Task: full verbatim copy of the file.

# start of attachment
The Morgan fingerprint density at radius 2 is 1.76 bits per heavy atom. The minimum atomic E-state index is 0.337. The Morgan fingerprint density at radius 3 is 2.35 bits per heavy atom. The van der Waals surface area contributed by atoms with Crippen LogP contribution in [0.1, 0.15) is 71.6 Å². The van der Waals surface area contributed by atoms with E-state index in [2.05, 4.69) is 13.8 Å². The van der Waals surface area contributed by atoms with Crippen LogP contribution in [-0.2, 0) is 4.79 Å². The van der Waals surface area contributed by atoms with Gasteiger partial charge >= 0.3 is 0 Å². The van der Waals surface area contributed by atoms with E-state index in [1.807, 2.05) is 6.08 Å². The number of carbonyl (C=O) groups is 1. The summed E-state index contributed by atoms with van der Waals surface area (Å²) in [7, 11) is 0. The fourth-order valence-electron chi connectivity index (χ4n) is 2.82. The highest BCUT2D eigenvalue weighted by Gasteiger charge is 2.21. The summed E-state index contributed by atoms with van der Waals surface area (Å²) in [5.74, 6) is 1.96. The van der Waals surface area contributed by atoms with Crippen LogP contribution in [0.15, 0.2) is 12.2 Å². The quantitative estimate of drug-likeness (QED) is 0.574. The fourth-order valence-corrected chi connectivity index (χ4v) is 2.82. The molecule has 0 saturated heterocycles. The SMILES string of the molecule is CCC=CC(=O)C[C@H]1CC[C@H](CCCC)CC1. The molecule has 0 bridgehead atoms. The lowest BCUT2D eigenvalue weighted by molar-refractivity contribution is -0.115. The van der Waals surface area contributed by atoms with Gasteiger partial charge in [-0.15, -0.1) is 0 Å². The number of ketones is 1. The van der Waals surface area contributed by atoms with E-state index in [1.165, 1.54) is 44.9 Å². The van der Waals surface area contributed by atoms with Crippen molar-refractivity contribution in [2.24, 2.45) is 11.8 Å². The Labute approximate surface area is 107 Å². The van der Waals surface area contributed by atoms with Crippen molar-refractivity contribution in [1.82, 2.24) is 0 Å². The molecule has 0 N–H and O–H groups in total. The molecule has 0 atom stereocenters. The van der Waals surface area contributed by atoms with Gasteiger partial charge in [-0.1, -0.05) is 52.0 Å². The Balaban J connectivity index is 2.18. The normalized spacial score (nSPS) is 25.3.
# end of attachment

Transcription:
The Morgan fingerprint density at radius 2 is 1.76 bits per heavy atom. The minimum atomic E-state index is 0.337. The Morgan fingerprint density at radius 3 is 2.35 bits per heavy atom. The van der Waals surface area contributed by atoms with Crippen LogP contribution in [0.1, 0.15) is 71.6 Å². The van der Waals surface area contributed by atoms with E-state index in [2.05, 4.69) is 13.8 Å². The van der Waals surface area contributed by atoms with Crippen LogP contribution in [-0.2, 0) is 4.79 Å². The van der Waals surface area contributed by atoms with Gasteiger partial charge >= 0.3 is 0 Å². The van der Waals surface area contributed by atoms with E-state index in [1.807, 2.05) is 6.08 Å². The number of carbonyl (C=O) groups is 1. The summed E-state index contributed by atoms with van der Waals surface area (Å²) in [7, 11) is 0. The fourth-order valence-electron chi connectivity index (χ4n) is 2.82. The highest BCUT2D eigenvalue weighted by Gasteiger charge is 2.21. The summed E-state index contributed by atoms with van der Waals surface area (Å²) in [5.74, 6) is 1.96. The van der Waals surface area contributed by atoms with Crippen LogP contribution in [0.15, 0.2) is 12.2 Å². The quantitative estimate of drug-likeness (QED) is 0.574. The fourth-order valence-corrected chi connectivity index (χ4v) is 2.82. The molecule has 0 saturated heterocycles. The SMILES string of the molecule is CCC=CC(=O)C[C@H]1CC[C@H](CCCC)CC1. The molecule has 0 bridgehead atoms. The lowest BCUT2D eigenvalue weighted by molar-refractivity contribution is -0.115. The van der Waals surface area contributed by atoms with Gasteiger partial charge in [-0.15, -0.1) is 0 Å². The number of ketones is 1. The van der Waals surface area contributed by atoms with E-state index in [1.165, 1.54) is 44.9 Å². The van der Waals surface area contributed by atoms with Crippen molar-refractivity contribution in [2.24, 2.45) is 11.8 Å². The Labute approximate surface area is 107 Å². The van der Waals surface area contributed by atoms with Crippen molar-refractivity contribution in [1.82, 2.24) is 0 Å². The molecule has 0 N–H and O–H groups in total. The molecule has 0 atom stereocenters. The van der Waals surface area contributed by atoms with Gasteiger partial charge in [-0.1, -0.05) is 52.0 Å². The Balaban J connectivity index is 2.18. The normalized spacial score (nSPS) is 25.3.